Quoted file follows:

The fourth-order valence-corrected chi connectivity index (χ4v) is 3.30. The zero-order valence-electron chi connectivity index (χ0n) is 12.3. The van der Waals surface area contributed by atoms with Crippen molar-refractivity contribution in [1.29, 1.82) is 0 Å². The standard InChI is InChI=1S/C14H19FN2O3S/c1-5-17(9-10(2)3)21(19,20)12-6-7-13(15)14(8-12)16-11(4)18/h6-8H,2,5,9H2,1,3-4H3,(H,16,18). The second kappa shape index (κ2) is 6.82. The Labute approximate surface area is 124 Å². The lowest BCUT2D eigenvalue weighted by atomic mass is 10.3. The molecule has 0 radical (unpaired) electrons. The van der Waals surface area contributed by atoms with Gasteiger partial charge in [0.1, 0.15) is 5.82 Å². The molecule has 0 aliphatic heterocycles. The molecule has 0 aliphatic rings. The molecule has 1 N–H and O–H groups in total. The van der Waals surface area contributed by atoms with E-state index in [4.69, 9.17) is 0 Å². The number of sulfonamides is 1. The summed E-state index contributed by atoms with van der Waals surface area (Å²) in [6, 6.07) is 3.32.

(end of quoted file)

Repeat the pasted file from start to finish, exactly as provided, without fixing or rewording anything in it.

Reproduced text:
The fourth-order valence-corrected chi connectivity index (χ4v) is 3.30. The zero-order valence-electron chi connectivity index (χ0n) is 12.3. The van der Waals surface area contributed by atoms with Crippen molar-refractivity contribution in [1.29, 1.82) is 0 Å². The standard InChI is InChI=1S/C14H19FN2O3S/c1-5-17(9-10(2)3)21(19,20)12-6-7-13(15)14(8-12)16-11(4)18/h6-8H,2,5,9H2,1,3-4H3,(H,16,18). The second kappa shape index (κ2) is 6.82. The Labute approximate surface area is 124 Å². The lowest BCUT2D eigenvalue weighted by atomic mass is 10.3. The molecule has 0 radical (unpaired) electrons. The van der Waals surface area contributed by atoms with Gasteiger partial charge in [0.1, 0.15) is 5.82 Å². The molecule has 0 aliphatic heterocycles. The molecule has 0 aliphatic rings. The molecule has 1 N–H and O–H groups in total. The van der Waals surface area contributed by atoms with E-state index in [4.69, 9.17) is 0 Å². The number of sulfonamides is 1. The summed E-state index contributed by atoms with van der Waals surface area (Å²) in [6, 6.07) is 3.32.